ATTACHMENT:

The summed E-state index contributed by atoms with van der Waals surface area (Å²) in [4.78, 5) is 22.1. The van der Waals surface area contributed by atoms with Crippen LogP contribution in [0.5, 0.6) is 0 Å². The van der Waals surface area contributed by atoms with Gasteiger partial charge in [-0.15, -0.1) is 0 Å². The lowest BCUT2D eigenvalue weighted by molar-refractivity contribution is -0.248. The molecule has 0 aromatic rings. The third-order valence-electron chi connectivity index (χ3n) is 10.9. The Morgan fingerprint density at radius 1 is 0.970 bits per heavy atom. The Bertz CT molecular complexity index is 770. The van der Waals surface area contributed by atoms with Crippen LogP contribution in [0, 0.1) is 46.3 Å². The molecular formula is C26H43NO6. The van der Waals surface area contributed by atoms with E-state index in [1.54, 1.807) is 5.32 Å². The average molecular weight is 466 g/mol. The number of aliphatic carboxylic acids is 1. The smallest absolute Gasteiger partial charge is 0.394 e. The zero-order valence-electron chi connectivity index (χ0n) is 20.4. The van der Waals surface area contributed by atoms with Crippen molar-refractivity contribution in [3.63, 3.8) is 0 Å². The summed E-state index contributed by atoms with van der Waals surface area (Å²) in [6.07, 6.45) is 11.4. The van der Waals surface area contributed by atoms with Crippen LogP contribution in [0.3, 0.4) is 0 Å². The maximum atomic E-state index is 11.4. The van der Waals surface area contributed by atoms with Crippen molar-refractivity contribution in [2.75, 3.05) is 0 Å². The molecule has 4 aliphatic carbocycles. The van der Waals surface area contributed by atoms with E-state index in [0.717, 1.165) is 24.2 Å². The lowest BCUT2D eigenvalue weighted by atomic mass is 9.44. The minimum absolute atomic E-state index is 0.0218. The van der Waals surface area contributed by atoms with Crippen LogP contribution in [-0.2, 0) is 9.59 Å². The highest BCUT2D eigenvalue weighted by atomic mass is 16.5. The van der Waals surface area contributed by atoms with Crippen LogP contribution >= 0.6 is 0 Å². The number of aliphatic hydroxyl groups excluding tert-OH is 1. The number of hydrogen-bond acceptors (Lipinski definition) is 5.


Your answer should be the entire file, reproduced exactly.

The summed E-state index contributed by atoms with van der Waals surface area (Å²) in [4.78, 5) is 22.1. The van der Waals surface area contributed by atoms with Crippen LogP contribution in [0.5, 0.6) is 0 Å². The van der Waals surface area contributed by atoms with Gasteiger partial charge in [-0.15, -0.1) is 0 Å². The lowest BCUT2D eigenvalue weighted by molar-refractivity contribution is -0.248. The molecule has 0 aromatic rings. The third-order valence-electron chi connectivity index (χ3n) is 10.9. The Morgan fingerprint density at radius 1 is 0.970 bits per heavy atom. The Bertz CT molecular complexity index is 770. The van der Waals surface area contributed by atoms with Crippen LogP contribution in [0, 0.1) is 46.3 Å². The molecular formula is C26H43NO6. The van der Waals surface area contributed by atoms with E-state index in [1.54, 1.807) is 5.32 Å². The average molecular weight is 466 g/mol. The number of aliphatic carboxylic acids is 1. The smallest absolute Gasteiger partial charge is 0.394 e. The zero-order valence-electron chi connectivity index (χ0n) is 20.4. The van der Waals surface area contributed by atoms with Crippen molar-refractivity contribution in [3.63, 3.8) is 0 Å². The summed E-state index contributed by atoms with van der Waals surface area (Å²) in [6.07, 6.45) is 11.4. The van der Waals surface area contributed by atoms with Crippen LogP contribution in [0.3, 0.4) is 0 Å². The maximum atomic E-state index is 11.4. The van der Waals surface area contributed by atoms with Crippen molar-refractivity contribution in [2.75, 3.05) is 0 Å². The molecule has 4 aliphatic carbocycles. The van der Waals surface area contributed by atoms with E-state index in [0.717, 1.165) is 24.2 Å². The lowest BCUT2D eigenvalue weighted by atomic mass is 9.44. The minimum absolute atomic E-state index is 0.0218. The van der Waals surface area contributed by atoms with Crippen LogP contribution in [-0.2, 0) is 9.59 Å². The highest BCUT2D eigenvalue weighted by atomic mass is 16.5. The van der Waals surface area contributed by atoms with Crippen LogP contribution >= 0.6 is 0 Å². The number of aliphatic hydroxyl groups excluding tert-OH is 1. The number of hydrogen-bond acceptors (Lipinski definition) is 5.